# How to solve this absolute value equation

I have the following integral $$\int_0^{\pi/2} |\sin x-\cos x|dx.$$It's a simple integral but when I try to solve the module I get stuck. I took $\sin x-\cos x>0$ and squaring this I found that $\sin 2x<1$. When I apply $\arcsin$ it would mean $$2x<\frac\pi2 \implies x<\frac\pi4$$ but the interval is wrong from the one in my book. When I apply $\arcsin$ does the sign change? Why?

• In your title, you mention "solving an equation". Do you realize that you don't use the appropriate terms. Nothing common for example with solving a quadratic equation $x^2+x-2=0$ for example. You should say "find an explicit value". Being good in mathematics is also using accurate terms. – Jean Marie Jun 5 '17 at 12:54
• You haven't shown your work for how you went from $\sin x-\cos x>0$ to $\sin2x<1$. From $\sin2x<1$, you forget to realize that $\sin\theta<1$ hold everywhere except at odd integer multiples of $\pi$, not just on $\theta<\frac\pi2$. This follows from $\sin$ being periodic and the such. – Simply Beautiful Art Jun 6 '17 at 0:11

Hint for how to determine the sign of $\sin x - \cos x$:

$$\sin x -\cos x = \sqrt2\left(\sin x \cos \frac\pi4 - \cos x \sin\frac\pi4\right) = \sqrt2 \sin\left(x-\frac\pi4\right)$$

• Thats a nice solution but could you tell me where I'm going wrong with mine? – Lola Jun 5 '17 at 10:56
• @Lola If you square $\sin x - \cos x$, regardless of whether it was positive or negative, the result will be non-negative. And $\sin 2x <1$ does not tell you much, only that $2x \ne 2n\pi + \pi/2$. – peterwhy Jun 5 '17 at 11:00

Note that $\sin x-\cos x=\cos x(\tan x-1)$.

$\sin x\le\cos x$ when $x\in[0,\frac{\pi}{4}]$.

$\sin x\ge\cos x$ when $x\in[\frac{\pi}{4},\frac{\pi}{2}]$.

$$\int_0^\frac{\pi}{2}|\sin x-\cos x|dx=\int_0^\frac{\pi}{4}(\cos x-\sin x)dx+\int_\frac{\pi}{4}^\frac{\pi}{2}(\sin x-\cos x)dx$$

• @TonyK What's the problem with the first line? – CY Aries Jun 5 '17 at 15:08
• Personally I'm struggling to see where that note in the first line is relevant... You don't seem to use it afterwards, you just split the range of the integral by way of your second and third lines and I don't think you need the first line to get your second and third lines. I'm probably missing something but if somebody else was confused in a previously deleted comment then I might not be the only one missing something... :) – Chris Jun 5 '17 at 15:32
• OP seems to have difficulties in determining the range for which $\sin x-\cos x\ge0$. Since $\cos x\ge 0$ for $x\in[0,\frac{\pi}{2}]$, the fact that $\tan x\ge1$ for $x\in[\frac{\pi}{4},\frac{\pi}{2})$ implies that $\sin x-\cos x\ge0$ on $[\frac{\pi}{4},\frac{\pi}{2})$. Similarly, for $x\in[0,\frac{\pi}{4}]$, $\tan x\le0$ and hence $\sin x-\cos x\le0$. That's why I have put this line. – CY Aries Jun 5 '17 at 15:39
• Ah, thanks for the explanation. – Chris Jun 5 '17 at 15:52

\begin{align} \int_0^{\pi/2}|\sin(x)-\cos(x)|\,\mathrm{d}x &=\int_0^{\pi/4}(\cos(x)-\sin(x))\,\mathrm{d}x +\int_{\pi/4}^{\pi/2}(\sin(x)-\cos(x))\,\mathrm{d}x\tag{1}\\ &=2\int_0^{\pi/4}(\cos(x)-\sin(x))\,\mathrm{d}x\tag{2}\\ &=2\left[\vphantom{\int}\sin(x)+\cos(x)\right]_0^{\pi/4}\tag{3}\\[6pt] &=2\sqrt2-2\tag{4} \end{align} Explanation:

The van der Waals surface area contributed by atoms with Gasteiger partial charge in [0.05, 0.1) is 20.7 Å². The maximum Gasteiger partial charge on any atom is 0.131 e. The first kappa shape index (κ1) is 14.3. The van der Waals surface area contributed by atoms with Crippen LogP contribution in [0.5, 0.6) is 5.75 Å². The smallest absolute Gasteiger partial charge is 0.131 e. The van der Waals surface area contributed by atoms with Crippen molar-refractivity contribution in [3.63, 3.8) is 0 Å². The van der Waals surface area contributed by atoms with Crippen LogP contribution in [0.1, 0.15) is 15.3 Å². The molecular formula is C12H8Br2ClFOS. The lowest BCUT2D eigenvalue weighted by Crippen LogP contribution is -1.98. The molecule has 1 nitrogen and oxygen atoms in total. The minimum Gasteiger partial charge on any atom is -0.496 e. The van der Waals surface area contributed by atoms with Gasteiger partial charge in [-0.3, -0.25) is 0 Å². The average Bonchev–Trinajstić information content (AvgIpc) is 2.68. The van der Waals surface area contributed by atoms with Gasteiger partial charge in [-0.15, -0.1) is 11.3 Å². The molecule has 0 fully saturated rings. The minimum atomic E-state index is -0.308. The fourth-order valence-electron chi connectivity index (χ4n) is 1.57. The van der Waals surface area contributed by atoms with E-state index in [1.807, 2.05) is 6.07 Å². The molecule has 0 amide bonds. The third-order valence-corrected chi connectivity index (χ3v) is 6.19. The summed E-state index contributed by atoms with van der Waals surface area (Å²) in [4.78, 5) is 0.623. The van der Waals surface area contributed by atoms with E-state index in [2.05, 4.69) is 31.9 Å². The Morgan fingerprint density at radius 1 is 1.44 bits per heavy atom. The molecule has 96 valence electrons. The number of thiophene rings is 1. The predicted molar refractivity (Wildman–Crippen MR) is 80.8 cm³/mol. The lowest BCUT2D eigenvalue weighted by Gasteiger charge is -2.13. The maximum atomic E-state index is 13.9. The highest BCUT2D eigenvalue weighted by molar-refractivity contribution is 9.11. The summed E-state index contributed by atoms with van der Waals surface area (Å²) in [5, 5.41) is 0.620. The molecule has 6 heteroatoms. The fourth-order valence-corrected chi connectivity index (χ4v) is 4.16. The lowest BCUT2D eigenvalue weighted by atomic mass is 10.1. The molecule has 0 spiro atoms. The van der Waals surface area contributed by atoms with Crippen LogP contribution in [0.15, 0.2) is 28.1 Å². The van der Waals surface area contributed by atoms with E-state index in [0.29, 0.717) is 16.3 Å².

$(1)$: $\cos(x)\ge\sin(x)$ on $\left[0,\frac\pi4\right]$ and $\sin(x)\ge\cos(x)$ on $\left[\frac\pi4,\frac\pi2\right]$
$(2)$: $\cos(x)=\sin\left(\frac\pi2-x\right)$ and $\sin(x)=\cos\left(\frac\pi2-x\right)$
$(3)$: integrate
$(4)$: evaluate

The function $\;f(x)=\lvert \sin x-\cos x\rvert\;$ has a symmetry w.r.t. $\frac\pi 4$ since $\;f\bigl(\frac \pi2-x\bigr)=f(x)$, hence $$\int_0^{\tfrac\pi 2} \lvert\sin x-\cos x\rvert \,\mathrm dx=2\int_0^{\tfrac\pi 4} (\cos x-\sin x) \,\mathrm dx=2(\sin x+\cos x)\biggl\rvert_0^{\tfrac\pi4}=2(\sqrt2-1).$$

• Integration is false. – Takahiro Waki Jun 5 '17 at 13:11
• @Takahiro Waki: It's fixed. I really was out of my mind on posting…Thanks for pointing it! – Bernard Jun 5 '17 at 15:25

Well, we can use the relation:

$$\sin\left(x\right)-\cos\left(x\right)=-\sqrt{2}\cdot\sin\left(\frac{\pi}{4}-x\right)\tag1$$

So, for the integral we get:

$$\mathscr{I}:=\int_0^\frac{\pi}{2}\left|\sin\left(x\right)-\cos\left(x\right)\right|\space\text{d}x=\int_0^\frac{\pi}{2}\left|-\sqrt{2}\cdot\sin\left(\frac{\pi}{4}-x\right)\right|\space\text{d}x=$$ $$\int_0^\frac{\pi}{2}\left|-\sqrt{2}\right|\cdot\left|\sin\left(\frac{\pi}{4}-x\right)\right|\space\text{d}x=\sqrt{2}\int_0^\frac{\pi}{2}\left|\sin\left(\frac{\pi}{4}-x\right)\right|\space\text{d}x\tag2$$

Now, for the integral we can write:

$$\int_0^\frac{\pi}{2}\left|\sin\left(\frac{\pi}{4}-x\right)\right|\space\text{d}x=\int_0^\frac{\pi}{4}\sin\left(\frac{\pi}{4}-x\right)\space\text{d}x-\int_\frac{\pi}{4}^\frac{\pi}{2}\sin\left(\frac{\pi}{4}-x\right)\space\text{d}x\tag3$$

• To simplify all previous answers: Just look at the rectification of f(x)= cosx-sinx so the full integral is twice that of f(x) over half the range. – Jens Jul 5 '17 at 12:33

\begin{align} \int_0^{\pi/2} |\sin(x)-\cos(x)|dx &= \int_0^{\pi/4} |\sin(x)-\cos(x)|dx+\int^0_{\pi/4} |\sin(x)-\cos(x)|dx\\ &=-\int_0^{\pi/4} \sin(x)-\cos(x)dx+\int_{\pi/4}^{\pi/2} \sin(x)-\cos(x)dx\\ &=.. \end{align}

• Use \sin x , \cos x to write nicely those functions, and don't forget parentheses...Also use \pi for $\;\pi\;$ . – DonAntonio Jun 5 '17 at 10:59
• Are your limits correct in your second terms? Should the top limit be $\pi/2$ ? – Chris Jun 5 '17 at 15:34